27.04.2017

Workers' rights in the global economy

How can workers fight the increasing pressure from globalized supply chains?

Photo: Berlin, Germany - October 10, 2015: The big demonstration against TTIP and CETA in Berlin. 250000 People participated in this manifestation. iStock.com / anandoart

Workers’ rights have come under increased pressure under recent years in developing as well as developed countries. This is often associated with globalization, which refers to the integration of markets in the global economy. This changing nature of international trade is one of the downward pressures on working conditions.

International production today is dominated by global value chains. The production process is split up into different pieces, which are outsourced to the countries that can boast the most attractive conditions, i.e. lowest costs. Multinational enterprises can easily switch their production between countries in search of the most favourable conditions. They operate as local monopsonies by setting the prices while the local suppliers are price-takers. This asymmetric power relationship leads to a race to the bottom regarding workers’ conditions, which is accentuated by weak labour market institutions and a surplus of labour.

This is why Friedrich-Ebert-Stiftung, from its Office for Regional Cooperation in Asia based in Singapore, has set up a project to promote and develop binding labour standards in trade and global value chains. It should not be allowed in the 21st century for companies to compete by violating fundamental rights at work, such as the right to form trade unions and bargain collectively. Yet this is exactly what is happening. Social clauses have been developed to protect workers’ rights in trade agreements, but they have turned out to be ineffective as governments either lack the political will or strength to actually enforce labour rights.

The project focuses on four countries representing three different trade regimes: Bangladesh, Cambodia, Pakistan and Vietnam. Four case studies have been undertaken by academic experts to explore the labour/trade nexus and assess the compliance with labour standards in the sectors of textiles and garments, footwear and electronics.

Both Bangladesh and Cambodia benefit from the EU’s “Everything But Arms” arrangement (EBA), which gives them full duty-free and quota-free access to the EU for all their exports with the exception of arms and armaments. The observance of labour standards in Bangladesh is however poor. This is most striking in Export Processing Zones (EPZs), where workers are prevented from organizing and bargaining collectively, but also outside these zones the right to form trade unions is restricted. Recent strikes and demonstrations have led to arrests and beatings of trade union leaders. Furthermore, wages do not allow for decent living standards, and overtime is often obligatory.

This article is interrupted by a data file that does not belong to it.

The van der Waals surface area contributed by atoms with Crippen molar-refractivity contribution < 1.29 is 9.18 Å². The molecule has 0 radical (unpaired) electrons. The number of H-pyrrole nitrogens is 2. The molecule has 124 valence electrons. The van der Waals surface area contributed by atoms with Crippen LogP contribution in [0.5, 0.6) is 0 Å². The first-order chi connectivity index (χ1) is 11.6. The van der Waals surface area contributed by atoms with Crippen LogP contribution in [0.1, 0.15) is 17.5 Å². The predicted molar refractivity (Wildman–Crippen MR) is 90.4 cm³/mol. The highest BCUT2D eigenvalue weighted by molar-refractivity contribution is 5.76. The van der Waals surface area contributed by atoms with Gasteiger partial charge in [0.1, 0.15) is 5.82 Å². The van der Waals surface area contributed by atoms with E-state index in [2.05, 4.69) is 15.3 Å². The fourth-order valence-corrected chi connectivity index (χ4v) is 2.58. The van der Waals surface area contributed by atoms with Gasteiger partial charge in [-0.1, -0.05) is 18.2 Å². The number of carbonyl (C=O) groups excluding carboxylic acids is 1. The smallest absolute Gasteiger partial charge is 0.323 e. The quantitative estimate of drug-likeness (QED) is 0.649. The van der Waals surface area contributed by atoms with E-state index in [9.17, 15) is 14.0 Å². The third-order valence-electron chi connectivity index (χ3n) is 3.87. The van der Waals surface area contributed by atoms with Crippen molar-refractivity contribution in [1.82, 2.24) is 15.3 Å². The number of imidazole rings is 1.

The case study for Cambodia shows that the modest improvements in working conditions in the garment and footwear industry, especially with regard to compliance with minimum wages achieved under the preferential trade agreement with the US, have come under increasing pressure because of competition with neighbouring countries such as China and Vietnam, declining export prices and higher wages (although well below living wages). According to the ITUC Global Rights Index 2016, Cambodia is one of the worst countries for workers in the world.

In January 2014, Pakistan qualified for the EU Special Incentive Arrangement for Sustainable Development and Good Governance (GSP+), which is an instrument to encourage third countries to comply with human rights in return for duty-free access to EU markets. Before applying, Pakistan had to ratify 27 ILO conventions. Despite this, breaches of labour rights are widespread. The bulk of workers in the garment industry work in the informal economy, which deprives them of any rights. Many of them are paid less than the minimum wage, which is already too low to maintain a decent living. Moreover, the right to organize and collective bargaining is not protected in Pakistan’s EPZs.

The case study of Vietnam confirms that the race to the bottom is an economic reality. There is a declining respect of workers’ rights and a decline in the price paid by international brands for apparel they import to the US. However, domestic companies, and especially former state-owned enterprises, have overall better labour practices than foreign owned firms. Compliance with labour standards is the best in the garment industry followed by the footwear industry, and is the worst in the electronics industry, including in the areas of occupational safety and health, working hours and living wages. Workers face forced overtime of up to 100 hours per month.

Research carried out within the project confirms that imposing social conditions in trade can have a positive impact on workers’ rights and society more broadly if they are well designed, with a proper enforcement mechanism.

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Veronica Nilsson is programme manager at Friedrich-Ebert-Stiftung (FES) Office for Regional Cooperation in Asia. For more information on the project email info(at)fes.asia.

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